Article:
If the candidate and/or the adviser want the dissertation to be reviewed for possible patentable results and subsequent patent application, either by the University or a non-University agent, or have the dissertation reviewed by an outside sponsor for proprietary information or results, these processes must be completed before the department requests to hold the final public oral examination.
Final acceptance of the dissertation is conditional on passing the examination. The candidate must deposit two bound copies and a CD of the dissertation in Adobe PDF format in the University archives at the Seeley G. Mudd Manuscript Library after the defense but not more than two weeks after successfully passing the final public oral examination. At that time the University archivist signs the final public oral examination report, which is then submitted to the Office of Academic Affairs in the Graduate School. Only after receiving this report is the candidate’s name added to the advanced-degree list for approval by the Trustees of Princeton University, as indicated on the degree application form.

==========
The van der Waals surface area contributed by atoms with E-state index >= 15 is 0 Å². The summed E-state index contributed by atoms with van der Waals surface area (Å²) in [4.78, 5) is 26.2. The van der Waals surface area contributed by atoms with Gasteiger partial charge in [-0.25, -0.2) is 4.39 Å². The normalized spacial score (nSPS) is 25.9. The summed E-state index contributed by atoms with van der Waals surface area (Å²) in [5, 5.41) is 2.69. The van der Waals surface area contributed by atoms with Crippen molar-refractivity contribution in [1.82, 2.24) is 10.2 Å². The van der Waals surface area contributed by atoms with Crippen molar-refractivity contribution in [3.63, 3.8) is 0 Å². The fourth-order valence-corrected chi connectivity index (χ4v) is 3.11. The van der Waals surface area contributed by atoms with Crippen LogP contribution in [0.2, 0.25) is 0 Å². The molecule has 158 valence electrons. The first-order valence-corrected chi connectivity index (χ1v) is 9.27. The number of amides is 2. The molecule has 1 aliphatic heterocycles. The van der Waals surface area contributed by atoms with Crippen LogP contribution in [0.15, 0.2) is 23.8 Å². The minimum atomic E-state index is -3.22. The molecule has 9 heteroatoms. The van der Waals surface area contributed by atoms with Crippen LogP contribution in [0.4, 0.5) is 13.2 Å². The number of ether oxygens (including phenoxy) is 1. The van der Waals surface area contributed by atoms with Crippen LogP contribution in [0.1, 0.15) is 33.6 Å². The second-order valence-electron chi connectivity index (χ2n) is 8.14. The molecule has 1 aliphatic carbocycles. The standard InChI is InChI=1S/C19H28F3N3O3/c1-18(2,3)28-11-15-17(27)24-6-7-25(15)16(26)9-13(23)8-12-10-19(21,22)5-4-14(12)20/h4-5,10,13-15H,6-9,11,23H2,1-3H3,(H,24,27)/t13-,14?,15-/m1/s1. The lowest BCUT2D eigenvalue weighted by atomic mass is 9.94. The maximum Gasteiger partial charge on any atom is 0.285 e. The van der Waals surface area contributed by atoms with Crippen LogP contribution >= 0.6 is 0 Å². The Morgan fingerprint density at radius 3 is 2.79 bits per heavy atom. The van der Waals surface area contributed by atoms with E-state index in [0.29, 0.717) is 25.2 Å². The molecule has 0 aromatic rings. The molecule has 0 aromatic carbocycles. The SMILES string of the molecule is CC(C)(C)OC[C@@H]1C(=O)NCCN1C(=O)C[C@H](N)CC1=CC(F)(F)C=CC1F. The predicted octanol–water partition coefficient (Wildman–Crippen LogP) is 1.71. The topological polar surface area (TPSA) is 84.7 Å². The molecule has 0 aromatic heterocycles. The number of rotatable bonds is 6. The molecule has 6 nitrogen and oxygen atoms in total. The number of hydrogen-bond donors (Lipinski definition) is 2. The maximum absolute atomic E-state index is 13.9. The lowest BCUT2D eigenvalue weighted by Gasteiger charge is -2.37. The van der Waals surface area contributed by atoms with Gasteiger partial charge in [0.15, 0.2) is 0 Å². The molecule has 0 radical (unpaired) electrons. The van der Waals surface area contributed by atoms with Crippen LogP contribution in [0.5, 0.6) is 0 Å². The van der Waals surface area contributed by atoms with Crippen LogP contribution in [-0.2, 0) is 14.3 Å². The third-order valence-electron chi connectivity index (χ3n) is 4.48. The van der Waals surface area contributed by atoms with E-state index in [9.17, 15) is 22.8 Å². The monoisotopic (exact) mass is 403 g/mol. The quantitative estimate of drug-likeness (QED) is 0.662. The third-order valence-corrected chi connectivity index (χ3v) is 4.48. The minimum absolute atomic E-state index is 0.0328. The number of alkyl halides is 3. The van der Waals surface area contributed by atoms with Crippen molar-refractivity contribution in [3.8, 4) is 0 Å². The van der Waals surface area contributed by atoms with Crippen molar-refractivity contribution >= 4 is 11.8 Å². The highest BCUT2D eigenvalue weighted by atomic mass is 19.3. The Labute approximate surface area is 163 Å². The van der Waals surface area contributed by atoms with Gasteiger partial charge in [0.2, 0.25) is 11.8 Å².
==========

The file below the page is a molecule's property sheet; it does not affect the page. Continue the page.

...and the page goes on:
Each candidate for the Ph.D. must submit with the dissertation five copies of an abstract of the dissertation. Abstracts should not exceed 350 words. Two copies of the abstract are to be bound with the copies of the dissertation. The other three copies are submitted separately: one copy is retained by the academic department, one is submitted to the Graduate School with the Request to Hold the Final Public Oral, and one is presented to the University archives with the copies of the dissertation.